Thanks to the extended holdup feature, Vh,nom is a constant 21.4 V for all nominal input voltages during normal operation. This allows the application designer to use low-voltage capacitors for the holdup energy storage with a Vc1,rated rated voltage of 25 V. The fact that Vc1,rated is only slightly above Vh,nom underlines the effectiveness of the design. The holdup time can be reached even if an interruption occurs at the lowest nominal voltage, as required by the EN 50155.
Scenario B employs a dc/dc converter input circuit that contains the holdup capacitor, two diodes, and a resistor R1. During normal operation, the holdup capacitor charges via the resistor. In case of a supply voltage interruption, the holdup capacitor supplies its stored energy to the dc/dc converter via one of the diodes. The other diode prevents converter damage in case of an accidental reversal of the input voltage.
The selection of R1 presents a trade-off between limiting the inrush current and minimizing the (re-)charge time of the capacitor bank. The minimum holdup capacitance C2 = Ch,min is calculated according to
where the variables represent the same entities as in equation one. Because there is no dedicated holdup circuit, the holdup capacitor voltage Vh,nom follows the input voltage, thus Vh,nom = Vnom,min = 24 V. The capacitor bank must be designed for the maximum (transient) input voltage of Vh,rated ≥Vin,max ≥154 V. The need to handle a high input voltage presents a significant drawback for the conventional design. To provide a cushion for safe operation, a Vh,rated of 200 V might be specified.
Turning to scenario 3, dc/dc converters with a 12:1 ultra-wide input voltage range have come to market only recently. So we will consider a state-of-the-art design using a dc/dc converter with a 4:1 wide input voltage range. The limited input voltage range forces the use three different dc/dc converters, one for each nominal system voltage. But the design methodology for the holdup circuits is virtually identical to that in scenario B.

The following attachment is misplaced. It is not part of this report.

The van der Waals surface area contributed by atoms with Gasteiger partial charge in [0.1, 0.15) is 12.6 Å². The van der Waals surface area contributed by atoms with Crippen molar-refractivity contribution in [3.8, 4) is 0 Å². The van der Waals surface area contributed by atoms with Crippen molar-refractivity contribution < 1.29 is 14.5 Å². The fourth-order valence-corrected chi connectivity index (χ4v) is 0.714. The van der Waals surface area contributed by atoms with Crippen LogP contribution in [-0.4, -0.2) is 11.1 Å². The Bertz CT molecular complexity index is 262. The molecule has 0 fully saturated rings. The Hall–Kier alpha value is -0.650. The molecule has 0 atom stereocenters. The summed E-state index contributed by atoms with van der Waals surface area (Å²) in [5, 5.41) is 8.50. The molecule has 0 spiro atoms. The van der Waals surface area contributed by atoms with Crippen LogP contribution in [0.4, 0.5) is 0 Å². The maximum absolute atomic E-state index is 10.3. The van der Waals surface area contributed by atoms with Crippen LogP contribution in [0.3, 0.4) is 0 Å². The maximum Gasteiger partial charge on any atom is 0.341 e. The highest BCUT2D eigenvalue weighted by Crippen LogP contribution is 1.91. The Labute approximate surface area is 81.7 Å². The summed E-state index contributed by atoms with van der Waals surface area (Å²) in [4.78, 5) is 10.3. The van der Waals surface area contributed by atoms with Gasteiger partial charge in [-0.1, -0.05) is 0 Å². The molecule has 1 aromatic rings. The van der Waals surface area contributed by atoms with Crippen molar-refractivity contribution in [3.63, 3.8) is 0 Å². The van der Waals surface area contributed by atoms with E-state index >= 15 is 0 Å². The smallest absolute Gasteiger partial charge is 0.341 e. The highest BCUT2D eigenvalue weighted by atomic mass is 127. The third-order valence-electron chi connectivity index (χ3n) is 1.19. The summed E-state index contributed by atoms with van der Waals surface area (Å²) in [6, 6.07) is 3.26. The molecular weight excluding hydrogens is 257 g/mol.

Tests reveal that, thanks to its dedicated holdup capacitor connection, the scenario A converter (Traco Power TEP 40UIR) can employ an external holdup capacitor 93% smaller than that necessary in scenario B, along with a similar reduction in holdup capacitor costs. Compared to scenario C–a 4:1 wide input voltage range dc/dc converter—scenario A capacitor volume can be up to 36% smaller and 25% less expensive while simultaneously reducing the number of assembly variants from three to just one.
While the requirements and design decisions in this comparison have been simplified for clarity, they accurately reflect the core engineering challenges of overcoming short interruptions of the dc supply voltages. Nevertheless, it is worth noting that these scenarios present theoretical considerations based on ideal operating conditions and ideal component qualities.
Of course, real applications require additional input filters, thermal considerations, and so forth. Compliance guidelines and (technical) regulations may also affect the design. Tolerances, aging, and environmental conditions may require their own risk management measures. Different circuit variants (e.g., with active changeover of the input voltage) require different design methodologies.
All in all, when using a converter like that in scenario A, such as the Traco Power TEP 40UIR dc/dc converter, the application engineer can save up to 93% on holdup capacitor costs and reduce the volume of the holdup capacitors by up to 93% compared to an approach without a dedicated holdup circuit. And developers can reduce engineering, certification, testing, assembly, retooling, stocking, maintenance, and support costs as well.
Leave a Reply